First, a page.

Africa Variant in U.S.; Biden Reopens Obamacare: Virus Update
(Bloomberg) -- The coronavirus variant identified in South Africa has reached the U.S. with two cases diagnosed in South Carolina, the state reported. A new vaccine from Novavax Inc. was effective in big trials in both the U.K. and South Africa, but the effectiveness appeared to be reduced in South Africa where the mutation is prevalent.
President Joe Biden moved to make it easier for Americans to buy health insurance during the pandemic, reopening the federal Obamacare marketplace. Meanwhile, New York may have had twice as many coronavirus-related deaths in nursing homes than the official count of more than 8,700 reflects, state Attorney General Letitia James said.
- Global Tracker: Cases exceed 101.2 million; deaths pass 2.1 million
- Vaccine Tracker: More than 82.5 million shots given worldwide
- Covid-19 rebounds in Alabama after Crimson Tide street party
- Pandemic added $19.5 trillion to global debt
- EU poised to tighten rules on the export of Covid-19 vaccines
- Biden’s new CDC director takes over institution in crisis
- How vaccine nationalism flares over scarce supplies: QuickTake
Novavax Shot More Effective in U.K. Than in South Africa (4:09 p.m. NY)
A new Covid-19 vaccine from Novavax Inc. was effective in big trials in both the U.K. and South Africa, but the effectiveness appeared to be reduced in South Africa where a worrisome mutation is prevalent.
The results indicated that a another highly potent vaccine could soon be available to help ameliorate the pandemic, in addition to existing vaccines from Pfizer Inc., Moderna Inc., and AstraZeneca Plc that are authorized in various countries. But the South Africa results also suggested that the virus is starting to mutate in ways that could make vaccines less effective over time.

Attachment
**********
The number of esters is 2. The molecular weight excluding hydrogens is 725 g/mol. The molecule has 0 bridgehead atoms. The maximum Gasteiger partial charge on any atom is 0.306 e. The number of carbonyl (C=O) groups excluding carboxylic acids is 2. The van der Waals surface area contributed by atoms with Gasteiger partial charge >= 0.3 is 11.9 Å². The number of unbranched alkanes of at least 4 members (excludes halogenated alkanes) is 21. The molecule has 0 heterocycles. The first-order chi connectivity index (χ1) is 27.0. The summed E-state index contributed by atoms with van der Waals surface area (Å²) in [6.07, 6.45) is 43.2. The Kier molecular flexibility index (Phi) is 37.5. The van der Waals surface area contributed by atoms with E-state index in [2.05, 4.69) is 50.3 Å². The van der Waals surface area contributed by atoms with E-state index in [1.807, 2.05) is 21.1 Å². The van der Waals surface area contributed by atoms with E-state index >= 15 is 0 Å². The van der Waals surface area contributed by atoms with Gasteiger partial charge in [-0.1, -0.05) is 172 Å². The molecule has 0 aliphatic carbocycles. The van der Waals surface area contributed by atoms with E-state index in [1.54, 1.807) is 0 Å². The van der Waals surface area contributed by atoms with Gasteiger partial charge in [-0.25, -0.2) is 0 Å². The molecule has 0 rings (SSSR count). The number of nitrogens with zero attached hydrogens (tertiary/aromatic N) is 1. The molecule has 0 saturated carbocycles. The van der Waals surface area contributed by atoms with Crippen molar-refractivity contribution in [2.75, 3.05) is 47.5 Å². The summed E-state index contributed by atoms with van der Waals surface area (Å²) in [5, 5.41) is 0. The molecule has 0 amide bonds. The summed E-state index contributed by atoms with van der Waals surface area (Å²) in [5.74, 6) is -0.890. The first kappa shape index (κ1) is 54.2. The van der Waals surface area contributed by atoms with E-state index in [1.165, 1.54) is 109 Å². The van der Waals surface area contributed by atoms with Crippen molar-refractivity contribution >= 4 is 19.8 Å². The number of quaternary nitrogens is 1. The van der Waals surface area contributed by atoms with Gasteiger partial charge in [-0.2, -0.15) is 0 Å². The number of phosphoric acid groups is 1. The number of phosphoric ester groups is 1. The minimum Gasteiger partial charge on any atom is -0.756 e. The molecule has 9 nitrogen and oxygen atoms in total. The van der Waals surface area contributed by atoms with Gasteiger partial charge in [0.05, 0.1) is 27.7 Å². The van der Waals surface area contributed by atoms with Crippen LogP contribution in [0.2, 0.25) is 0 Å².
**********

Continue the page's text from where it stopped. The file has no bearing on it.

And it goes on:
Florida Deaths Above 200 Again (4:04 p.m. NY)
Florida fatalities exceeded 200 for the third time in a week, while new cases and hospitalizations continued to fall. Fatalities are considered a lagging indicator that often remain high as fewer people become sick from Covid-19, a dynamic mirrored now in many states and the U.S. as a whole.
AstraZeneca Test Results on S. Africa Variant Due Next Week (3:47 p.m. NY)
Results of tests into the efficacy of AstraZeneca Plc’s vaccine against the coronavirus variant first identified in South Africa should be known next week.
“Studies are being done in South African labs and next week we will have the data on AstraZeneca efficacy with the new variant,” said Helen Rees, chairwoman of the World Health Organization’s African Region Immunization Technical Advisory Group, on a Webinar on Thursday.
California Records Second-Deadliest Day (3:33 p.m. NY)